While Alvarez crushed his 24th and 25th home runs of the season, it was Harrison's violent collision at home plate with Molina in the second inning that sent the message the struggling Pirates aren't quite finished just yet.
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Harrison broke from second on Jose Tabata's single to right with two outs and dashed for the plate. By the time he got there, Molina had the ball in his hands. The second baseman lowered his left shoulder and plowed into the catcher's head. Molina somehow held onto the ball to end the inning
It also ended his night.
Molina got up slowly and went to the clubhouse with neck, back and shoulder injuries and was replaced by Tony Cruz. Watching Molina walk off the field was difficult, but Harrison insisted he had no choice.
"There was no way to slide around him," Harrison said. "I felt my only way was to go through him."
Molina, who complained of a headache afterward, doesn't believe the hit was malicious.
"I never saw the guy coming," Molina said. "I was concentrating on catching the ball. I never saw him coming, but the real pain was in my head. I don't know if he was [targeting] my head or not."
The play seemed to energize the Pirates, who snapped out of a weeklong funk and drew within two games of St. Louis for the NL's second wild-card spot.
"It can spark a team," manager Clint Hurdle said. "But it will be up to us to play better baseball than we've played lately and play along the lines that we did tonight."
Having the streaky Alvarez heating up once again certainly helped. The third baseman hit a two-run homer in the third to give the Pirates a comfortable lead, added an RBI double in the fourth then hit a 469-foot blast to center in the sixth.
"The second one, the ball looked like it was going to hit the [Clemente] Bridge," Hurdle said. "That's 400 and I don't know how many. That's a whole bunch of feet. It goes to show you he can shrink a ballpark."
It was more than enough offense for James McDonald (12-6), who gave up two hits in seven efficient innings, walking one and striking out six to beat the Cardinals and Jake Westbrook (13-10) for the second time in the last two weeks.
Using his curveball to keep the surging Cardinals off balance, McDonald looked like the pitcher that was one of baseball's biggest surprises during the first half of the year, not the one that has stumbled at times over the last six weeks.
"I think it's just part of the growing process," catcher Mike McKenry said. "He's just starting to come into his own. He had a tremendous first half and every pitcher struggles at some point and he just happened to struggle at the wrong time. He just enhanced it and we just had to take the world off his shoulders."
McDonald had little trouble against the Cardinals' surging lineup, surrendering only a two-out single to Molina in the second and a two-out double to Jon Jay in the sixth. Other than that he was flawless, allowing Pittsburgh's weary bullpen to get a needed break.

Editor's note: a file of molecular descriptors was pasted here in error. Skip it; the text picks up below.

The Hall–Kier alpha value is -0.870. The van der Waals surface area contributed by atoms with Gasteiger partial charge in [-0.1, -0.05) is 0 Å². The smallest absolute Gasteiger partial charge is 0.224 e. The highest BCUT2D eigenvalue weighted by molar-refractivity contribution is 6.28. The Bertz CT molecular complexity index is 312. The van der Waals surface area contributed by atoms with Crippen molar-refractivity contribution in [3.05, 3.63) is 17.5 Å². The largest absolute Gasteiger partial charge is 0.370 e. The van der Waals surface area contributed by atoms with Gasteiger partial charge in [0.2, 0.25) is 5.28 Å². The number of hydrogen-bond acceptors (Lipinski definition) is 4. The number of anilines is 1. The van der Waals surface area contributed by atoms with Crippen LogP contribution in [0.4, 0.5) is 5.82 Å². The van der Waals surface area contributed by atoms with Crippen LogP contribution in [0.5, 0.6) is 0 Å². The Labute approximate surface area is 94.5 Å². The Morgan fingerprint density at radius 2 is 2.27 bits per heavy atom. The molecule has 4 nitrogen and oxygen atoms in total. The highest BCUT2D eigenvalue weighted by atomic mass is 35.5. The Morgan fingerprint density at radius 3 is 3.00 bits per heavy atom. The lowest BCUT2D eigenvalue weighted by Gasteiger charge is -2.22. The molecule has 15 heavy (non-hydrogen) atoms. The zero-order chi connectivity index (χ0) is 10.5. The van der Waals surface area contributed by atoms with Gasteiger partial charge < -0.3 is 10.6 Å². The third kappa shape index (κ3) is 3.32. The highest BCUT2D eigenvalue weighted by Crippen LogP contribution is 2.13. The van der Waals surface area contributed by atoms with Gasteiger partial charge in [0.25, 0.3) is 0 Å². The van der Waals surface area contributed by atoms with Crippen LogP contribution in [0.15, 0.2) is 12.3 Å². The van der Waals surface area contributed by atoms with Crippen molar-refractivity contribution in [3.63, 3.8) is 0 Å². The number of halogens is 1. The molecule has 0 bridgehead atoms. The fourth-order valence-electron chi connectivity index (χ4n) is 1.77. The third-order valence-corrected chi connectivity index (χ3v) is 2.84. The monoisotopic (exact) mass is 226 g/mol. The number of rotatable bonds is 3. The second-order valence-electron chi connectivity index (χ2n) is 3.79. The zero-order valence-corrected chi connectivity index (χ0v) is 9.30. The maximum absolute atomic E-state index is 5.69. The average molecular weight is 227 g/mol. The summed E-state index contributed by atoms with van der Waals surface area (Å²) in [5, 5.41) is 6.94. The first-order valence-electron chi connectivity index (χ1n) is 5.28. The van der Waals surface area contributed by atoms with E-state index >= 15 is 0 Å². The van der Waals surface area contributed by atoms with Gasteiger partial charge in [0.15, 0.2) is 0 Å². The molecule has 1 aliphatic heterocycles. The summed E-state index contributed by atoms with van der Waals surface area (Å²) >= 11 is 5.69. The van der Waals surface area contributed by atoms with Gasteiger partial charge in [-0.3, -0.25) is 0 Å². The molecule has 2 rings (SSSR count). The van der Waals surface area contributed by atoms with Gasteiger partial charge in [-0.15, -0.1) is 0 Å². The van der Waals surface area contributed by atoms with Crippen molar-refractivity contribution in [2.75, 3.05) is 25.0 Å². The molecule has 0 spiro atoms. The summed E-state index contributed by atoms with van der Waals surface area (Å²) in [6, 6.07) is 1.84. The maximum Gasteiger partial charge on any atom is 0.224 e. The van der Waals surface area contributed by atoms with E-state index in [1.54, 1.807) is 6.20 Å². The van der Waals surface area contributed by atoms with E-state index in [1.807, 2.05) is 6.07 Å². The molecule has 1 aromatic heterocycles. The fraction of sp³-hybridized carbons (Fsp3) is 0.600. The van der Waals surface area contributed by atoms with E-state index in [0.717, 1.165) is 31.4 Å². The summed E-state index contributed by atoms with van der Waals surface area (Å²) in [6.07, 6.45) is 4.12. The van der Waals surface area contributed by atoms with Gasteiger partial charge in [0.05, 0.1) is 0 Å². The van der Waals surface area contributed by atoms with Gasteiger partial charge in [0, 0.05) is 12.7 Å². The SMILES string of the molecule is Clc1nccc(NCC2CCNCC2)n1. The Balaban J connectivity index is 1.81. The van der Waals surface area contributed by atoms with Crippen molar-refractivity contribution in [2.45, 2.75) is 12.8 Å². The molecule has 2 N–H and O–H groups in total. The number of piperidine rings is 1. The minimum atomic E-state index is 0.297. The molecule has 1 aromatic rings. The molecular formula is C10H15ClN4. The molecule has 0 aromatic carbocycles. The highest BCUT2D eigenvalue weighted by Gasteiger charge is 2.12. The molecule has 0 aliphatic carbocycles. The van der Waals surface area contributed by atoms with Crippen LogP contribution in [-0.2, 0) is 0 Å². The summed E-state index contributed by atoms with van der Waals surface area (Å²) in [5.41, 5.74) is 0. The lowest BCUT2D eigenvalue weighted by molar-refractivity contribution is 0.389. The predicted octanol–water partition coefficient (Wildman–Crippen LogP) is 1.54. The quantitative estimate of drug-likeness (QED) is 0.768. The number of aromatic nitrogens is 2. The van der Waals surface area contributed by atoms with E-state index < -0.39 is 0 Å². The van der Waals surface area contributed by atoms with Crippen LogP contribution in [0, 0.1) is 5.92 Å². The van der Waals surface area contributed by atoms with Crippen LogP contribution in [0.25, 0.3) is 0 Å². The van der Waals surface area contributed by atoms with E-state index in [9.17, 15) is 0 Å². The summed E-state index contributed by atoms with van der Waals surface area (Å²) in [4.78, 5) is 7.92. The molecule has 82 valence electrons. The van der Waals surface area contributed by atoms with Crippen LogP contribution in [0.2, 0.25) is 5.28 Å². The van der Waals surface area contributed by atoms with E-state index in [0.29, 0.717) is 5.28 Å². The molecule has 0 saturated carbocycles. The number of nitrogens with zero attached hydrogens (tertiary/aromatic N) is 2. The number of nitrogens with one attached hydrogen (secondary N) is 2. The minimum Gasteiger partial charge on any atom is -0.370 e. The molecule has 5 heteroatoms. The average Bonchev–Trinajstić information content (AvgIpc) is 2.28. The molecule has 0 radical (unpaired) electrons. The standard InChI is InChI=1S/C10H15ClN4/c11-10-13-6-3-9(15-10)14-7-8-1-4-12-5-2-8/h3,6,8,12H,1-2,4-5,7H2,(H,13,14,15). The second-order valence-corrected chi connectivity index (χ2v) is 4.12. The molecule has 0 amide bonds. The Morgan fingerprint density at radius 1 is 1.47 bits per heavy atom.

Playing with a cushion for once didn't hurt. The Pirates came in losers in six of their last seven since a dramatic 19-inning victory in St. Louis on Aug. 19, forced to play catch-up most nights while the starting pitching faltered.
This time, the Pirates jumped out early.
Garrett Jones hit a sacrifice fly to give Pittsburgh the lead and the Pirates continued to build. Alvarez hit a two-run shot to the notch in left-center to make it 3-0 in the third and got things started in the fifth with an RBI double to score Andrew McCutchen.
McKenry added a run-scoring single to make it 5-0. Westbrook exacted a little payback by drilling Harrison in the leg with a fastball, drawing a warning to both dugouts from home-plate umpire Adrian Johnson.
Harrison took no offense at pitch, calling it "a part of the game." He didn't stay at first for long anyway. Clint Barmes followed the plunking with a two-run single the Pirates were up 7-0.
That was more than enough for McDonald. The Cardinals failed to get a runner to third while McDonald was in the game while getting shut out for the second time this month and the seventh time this season.
Westbrook has been a key part of the Cardinals' rise during the second half, winning six of his previous seven decisions. He could do little right on a night the Pirates snapped out of their swoon in a big way.
The veteran right-hander gave up seven runs and 11 hits in five innings, tying a season high with four walks while striking out two. He threw only 61 of his 103 pitches for strikes.
"I haven't been very good the last couple outings and I can't ask the offense to pick me up that big like they did last start," Westbrook said. "It's just a matter of figuring it out."
- The series will wrap up Wednesday in the final meeting between the clubs this season. Joe Kelly (4-5, 3.26 ERA) starts for the Cardinals against Pittsburgh's Wandy Rodriguez (8-13, 4.01).
- The Pirates released pitcher Erik Bedard on Tuesday morning. Hurdle hasn't announced a replacement in the rotation yet and hinted A.J. Burnett could start in Bedard's spot on Saturday in Milwaukee.